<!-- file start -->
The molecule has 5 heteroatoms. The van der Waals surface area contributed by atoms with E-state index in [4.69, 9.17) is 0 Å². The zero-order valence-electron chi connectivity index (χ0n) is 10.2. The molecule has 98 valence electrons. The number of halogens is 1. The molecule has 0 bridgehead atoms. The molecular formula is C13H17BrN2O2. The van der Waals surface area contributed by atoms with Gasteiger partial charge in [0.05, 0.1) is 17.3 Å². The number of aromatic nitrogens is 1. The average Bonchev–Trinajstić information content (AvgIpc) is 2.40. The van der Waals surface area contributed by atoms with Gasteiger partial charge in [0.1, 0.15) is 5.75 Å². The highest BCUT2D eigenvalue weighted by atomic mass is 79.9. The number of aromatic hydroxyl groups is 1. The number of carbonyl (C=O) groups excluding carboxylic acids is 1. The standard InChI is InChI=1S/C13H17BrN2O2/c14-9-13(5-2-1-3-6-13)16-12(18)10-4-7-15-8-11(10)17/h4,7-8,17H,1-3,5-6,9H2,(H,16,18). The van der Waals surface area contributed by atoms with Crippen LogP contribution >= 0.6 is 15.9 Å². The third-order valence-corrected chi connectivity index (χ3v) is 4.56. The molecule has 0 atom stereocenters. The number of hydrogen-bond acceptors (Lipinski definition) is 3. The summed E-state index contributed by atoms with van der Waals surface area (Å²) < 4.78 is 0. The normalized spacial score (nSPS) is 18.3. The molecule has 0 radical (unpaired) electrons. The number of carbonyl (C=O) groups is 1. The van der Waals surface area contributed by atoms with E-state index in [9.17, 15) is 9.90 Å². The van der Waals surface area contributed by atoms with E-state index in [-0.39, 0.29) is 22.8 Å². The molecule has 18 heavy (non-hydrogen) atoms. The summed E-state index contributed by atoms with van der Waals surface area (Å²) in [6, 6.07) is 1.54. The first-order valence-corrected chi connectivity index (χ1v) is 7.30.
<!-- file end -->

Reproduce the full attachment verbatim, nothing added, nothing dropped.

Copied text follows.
The molecule has 5 heteroatoms. The van der Waals surface area contributed by atoms with E-state index in [4.69, 9.17) is 0 Å². The zero-order valence-electron chi connectivity index (χ0n) is 10.2. The molecule has 98 valence electrons. The number of halogens is 1. The molecule has 0 bridgehead atoms. The molecular formula is C13H17BrN2O2. The van der Waals surface area contributed by atoms with Gasteiger partial charge in [0.05, 0.1) is 17.3 Å². The number of aromatic nitrogens is 1. The average Bonchev–Trinajstić information content (AvgIpc) is 2.40. The van der Waals surface area contributed by atoms with Gasteiger partial charge in [0.1, 0.15) is 5.75 Å². The highest BCUT2D eigenvalue weighted by atomic mass is 79.9. The number of aromatic hydroxyl groups is 1. The number of carbonyl (C=O) groups excluding carboxylic acids is 1. The standard InChI is InChI=1S/C13H17BrN2O2/c14-9-13(5-2-1-3-6-13)16-12(18)10-4-7-15-8-11(10)17/h4,7-8,17H,1-3,5-6,9H2,(H,16,18). The van der Waals surface area contributed by atoms with Crippen LogP contribution >= 0.6 is 15.9 Å². The third-order valence-corrected chi connectivity index (χ3v) is 4.56. The molecule has 0 atom stereocenters. The number of hydrogen-bond acceptors (Lipinski definition) is 3. The summed E-state index contributed by atoms with van der Waals surface area (Å²) < 4.78 is 0. The normalized spacial score (nSPS) is 18.3. The molecule has 0 radical (unpaired) electrons. The number of carbonyl (C=O) groups is 1. The van der Waals surface area contributed by atoms with E-state index in [9.17, 15) is 9.90 Å². The van der Waals surface area contributed by atoms with E-state index in [-0.39, 0.29) is 22.8 Å². The molecule has 18 heavy (non-hydrogen) atoms. The summed E-state index contributed by atoms with van der Waals surface area (Å²) in [6, 6.07) is 1.54. The first-order valence-corrected chi connectivity index (χ1v) is 7.30.